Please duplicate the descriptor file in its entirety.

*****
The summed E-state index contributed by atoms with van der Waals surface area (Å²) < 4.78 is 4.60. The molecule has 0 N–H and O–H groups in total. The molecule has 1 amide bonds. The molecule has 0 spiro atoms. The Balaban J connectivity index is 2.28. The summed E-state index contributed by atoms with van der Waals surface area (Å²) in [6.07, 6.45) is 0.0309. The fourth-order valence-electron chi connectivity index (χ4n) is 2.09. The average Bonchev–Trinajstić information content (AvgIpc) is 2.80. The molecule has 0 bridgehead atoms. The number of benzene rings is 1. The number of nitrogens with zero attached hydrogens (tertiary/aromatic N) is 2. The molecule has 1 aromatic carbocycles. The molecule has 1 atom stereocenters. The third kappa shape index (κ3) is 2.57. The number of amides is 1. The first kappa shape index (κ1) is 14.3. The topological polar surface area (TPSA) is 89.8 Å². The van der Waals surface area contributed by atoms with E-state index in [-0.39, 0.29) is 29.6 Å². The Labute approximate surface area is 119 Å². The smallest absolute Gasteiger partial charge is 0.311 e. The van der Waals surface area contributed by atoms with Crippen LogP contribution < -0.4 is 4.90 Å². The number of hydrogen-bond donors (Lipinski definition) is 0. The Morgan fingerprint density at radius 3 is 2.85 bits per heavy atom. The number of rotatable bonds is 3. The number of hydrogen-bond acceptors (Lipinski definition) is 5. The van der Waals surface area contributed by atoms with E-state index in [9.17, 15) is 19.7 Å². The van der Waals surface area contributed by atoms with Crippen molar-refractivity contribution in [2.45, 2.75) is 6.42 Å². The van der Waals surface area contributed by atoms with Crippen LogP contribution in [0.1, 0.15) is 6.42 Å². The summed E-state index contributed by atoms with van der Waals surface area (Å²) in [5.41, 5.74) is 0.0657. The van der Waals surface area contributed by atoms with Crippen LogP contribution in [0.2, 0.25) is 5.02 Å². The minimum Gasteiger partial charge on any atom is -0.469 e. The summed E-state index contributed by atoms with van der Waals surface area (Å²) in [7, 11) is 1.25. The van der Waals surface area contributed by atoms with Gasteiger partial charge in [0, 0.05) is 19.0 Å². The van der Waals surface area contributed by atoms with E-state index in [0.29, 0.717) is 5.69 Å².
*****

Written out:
The summed E-state index contributed by atoms with van der Waals surface area (Å²) < 4.78 is 4.60. The molecule has 0 N–H and O–H groups in total. The molecule has 1 amide bonds. The molecule has 0 spiro atoms. The Balaban J connectivity index is 2.28. The summed E-state index contributed by atoms with van der Waals surface area (Å²) in [6.07, 6.45) is 0.0309. The fourth-order valence-electron chi connectivity index (χ4n) is 2.09. The average Bonchev–Trinajstić information content (AvgIpc) is 2.80. The molecule has 0 bridgehead atoms. The number of benzene rings is 1. The number of nitrogens with zero attached hydrogens (tertiary/aromatic N) is 2. The molecule has 1 aromatic carbocycles. The molecule has 1 atom stereocenters. The third kappa shape index (κ3) is 2.57. The number of amides is 1. The first kappa shape index (κ1) is 14.3. The topological polar surface area (TPSA) is 89.8 Å². The van der Waals surface area contributed by atoms with E-state index in [-0.39, 0.29) is 29.6 Å². The Labute approximate surface area is 119 Å². The smallest absolute Gasteiger partial charge is 0.311 e. The van der Waals surface area contributed by atoms with Crippen LogP contribution < -0.4 is 4.90 Å². The number of hydrogen-bond donors (Lipinski definition) is 0. The Morgan fingerprint density at radius 3 is 2.85 bits per heavy atom. The number of rotatable bonds is 3. The number of hydrogen-bond acceptors (Lipinski definition) is 5. The van der Waals surface area contributed by atoms with E-state index in [9.17, 15) is 19.7 Å². The van der Waals surface area contributed by atoms with Crippen molar-refractivity contribution in [2.45, 2.75) is 6.42 Å². The van der Waals surface area contributed by atoms with Crippen LogP contribution in [0.1, 0.15) is 6.42 Å². The summed E-state index contributed by atoms with van der Waals surface area (Å²) in [5.41, 5.74) is 0.0657. The van der Waals surface area contributed by atoms with Crippen LogP contribution in [0.2, 0.25) is 5.02 Å². The minimum Gasteiger partial charge on any atom is -0.469 e. The summed E-state index contributed by atoms with van der Waals surface area (Å²) in [7, 11) is 1.25. The van der Waals surface area contributed by atoms with Gasteiger partial charge in [0, 0.05) is 19.0 Å². The van der Waals surface area contributed by atoms with E-state index in [0.29, 0.717) is 5.69 Å².